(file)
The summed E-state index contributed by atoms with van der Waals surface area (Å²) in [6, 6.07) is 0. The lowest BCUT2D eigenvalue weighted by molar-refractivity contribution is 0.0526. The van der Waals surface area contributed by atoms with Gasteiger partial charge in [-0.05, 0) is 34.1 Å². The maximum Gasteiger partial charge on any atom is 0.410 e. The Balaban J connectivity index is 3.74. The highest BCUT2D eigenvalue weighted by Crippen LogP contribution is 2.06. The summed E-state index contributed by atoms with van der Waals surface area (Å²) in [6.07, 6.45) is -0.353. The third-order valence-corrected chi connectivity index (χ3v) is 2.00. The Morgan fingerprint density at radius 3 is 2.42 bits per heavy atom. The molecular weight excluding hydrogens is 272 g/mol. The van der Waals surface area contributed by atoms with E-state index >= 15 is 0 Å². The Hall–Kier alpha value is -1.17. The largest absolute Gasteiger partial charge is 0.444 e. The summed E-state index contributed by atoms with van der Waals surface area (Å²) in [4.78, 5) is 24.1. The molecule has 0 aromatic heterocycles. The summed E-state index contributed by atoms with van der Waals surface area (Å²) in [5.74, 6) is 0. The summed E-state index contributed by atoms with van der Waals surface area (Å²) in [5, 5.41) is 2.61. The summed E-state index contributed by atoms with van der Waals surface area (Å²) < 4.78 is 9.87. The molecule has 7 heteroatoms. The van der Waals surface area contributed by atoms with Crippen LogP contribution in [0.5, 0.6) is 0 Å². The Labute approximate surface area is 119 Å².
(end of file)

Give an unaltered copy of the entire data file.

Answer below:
The summed E-state index contributed by atoms with van der Waals surface area (Å²) in [6, 6.07) is 0. The lowest BCUT2D eigenvalue weighted by molar-refractivity contribution is 0.0526. The van der Waals surface area contributed by atoms with Gasteiger partial charge in [-0.05, 0) is 34.1 Å². The maximum Gasteiger partial charge on any atom is 0.410 e. The Balaban J connectivity index is 3.74. The highest BCUT2D eigenvalue weighted by Crippen LogP contribution is 2.06. The summed E-state index contributed by atoms with van der Waals surface area (Å²) in [6.07, 6.45) is -0.353. The third-order valence-corrected chi connectivity index (χ3v) is 2.00. The Morgan fingerprint density at radius 3 is 2.42 bits per heavy atom. The molecular weight excluding hydrogens is 272 g/mol. The van der Waals surface area contributed by atoms with E-state index >= 15 is 0 Å². The Hall–Kier alpha value is -1.17. The largest absolute Gasteiger partial charge is 0.444 e. The summed E-state index contributed by atoms with van der Waals surface area (Å²) in [4.78, 5) is 24.1. The molecule has 0 aromatic heterocycles. The summed E-state index contributed by atoms with van der Waals surface area (Å²) in [5.74, 6) is 0. The summed E-state index contributed by atoms with van der Waals surface area (Å²) in [5, 5.41) is 2.61. The summed E-state index contributed by atoms with van der Waals surface area (Å²) < 4.78 is 9.87. The molecule has 7 heteroatoms. The van der Waals surface area contributed by atoms with Crippen LogP contribution in [0.5, 0.6) is 0 Å². The Labute approximate surface area is 119 Å².